Kekaha School alum gives back

  • Courtesy of Mayrose Munar

    Maizie Harris and her mother Amber Hansen-Harris joins Mayrose Munar and her son Ansel Tort in looking over one of the cartons of books being shipped to the Kekaha School library.

Mayrose Munar, a graduate of Kekaha School and a resident of Redwood City, Calif., will be shipping more than 5,000 books to Kekaha School.

The books are a result of a book drive sparked by Munar several months ago in Redwood City after visiting her former school and learning the library’s collection of books was reduced to just a few rows of titles.

“Over the past six months, I’ve met with principals at Waimea High School, Kekaha Elementary School, and the Waimea Canyon Middle School to dig into the needs of the students there,” Munar said in an email. “On one of those trips, I stumbled onto Keiki to Career and their reading buddies program, which then prompted me to donate towards their summer reading, and also launch an ‘end-of-school-year’ book drive in Redwood City.”

She started her crusade by donating to the Keiki to Career program, which supports student reading at home, in school, and in the community.

“We knew a summer reading program would be a valuable addition to our work,” said Marion Paul, the Kekaha School Keiki to Career coordinator. “It would help reduce a student’s typical summer slide in reading ability. But we did not have the funds for the books. We were delighted when Mayrose called and offered to pay for all of the summer books. Her generosity is heartfelt.”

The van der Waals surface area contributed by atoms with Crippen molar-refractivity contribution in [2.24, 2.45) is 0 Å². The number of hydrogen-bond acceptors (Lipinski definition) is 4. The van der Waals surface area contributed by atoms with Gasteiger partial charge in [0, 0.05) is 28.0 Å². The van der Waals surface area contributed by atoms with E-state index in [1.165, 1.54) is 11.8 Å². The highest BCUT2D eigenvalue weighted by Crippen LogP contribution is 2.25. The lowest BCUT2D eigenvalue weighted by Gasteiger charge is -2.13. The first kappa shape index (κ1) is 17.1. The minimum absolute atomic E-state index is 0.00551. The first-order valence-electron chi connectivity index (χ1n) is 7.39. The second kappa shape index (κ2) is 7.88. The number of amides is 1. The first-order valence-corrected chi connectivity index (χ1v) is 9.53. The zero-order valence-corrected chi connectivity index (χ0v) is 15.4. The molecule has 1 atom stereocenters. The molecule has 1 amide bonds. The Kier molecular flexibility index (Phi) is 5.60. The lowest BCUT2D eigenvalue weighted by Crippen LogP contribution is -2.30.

Munar, growing up on Kauai and being inspired by books to dream, did more.

She formed the “Help and a Hug Foundation” after a donor advised her to fund at the Hawaii Community Foundation to raise money for Kauai’s keiki. She also enlisted the help of a close friend to pull together a grassroots campaign in Redwood City and the San Francisco Peninsula to get books for Kekaha School’s library and students.

Working with Keiki to Career Kauai and HCF, Munar is developing resources for marginalized student on the island she grew up on.

The campaign found life with a lemonade stand, signs and advertising through personal networks with the children making the lemonade and baked goods to sell. It attracted scores of neighbors, friends and the community at large to drop by and donate books.

“Kids came and showed us the books that were part of their beloved collections,” Munar said. “They hand-picked and hand-delivered their books to us. This simple act of giving a book from one child to another created a lasting impact on everyone.”

Additionally, the Help and the Hug Foundation sought to help their own keiki by teaching them the joy of giving back to the community.

Munar took the inspiration from books to build on what she learned from reading to build her success as a leader in well-known Silicon Valley companies, including Google and Uber, where she most recently is chief of staff. She is also a community leader who adds purpose to her life as an advocate for equal-opportunity education.


Dennis Fujimoto, staff writer and photographer, can be reached at 245-0453 or

  1. I saw a Vampire once August 30, 2018 11:05 am Reply

    From Where? The names sounds “All american.”

  2. I saw a Vampire once August 30, 2018 11:15 am Reply

    Do you know anyone in town named Ulanday? I guess not. You’re someone else then. Election year. General.

  3. I saw a Vampire once August 30, 2018 11:25 am Reply

    1985 Waimea high school graduation year. “All American” her classmates there then in high school. Quarterback #23? That guy played football. High school team. I guess this was not you.

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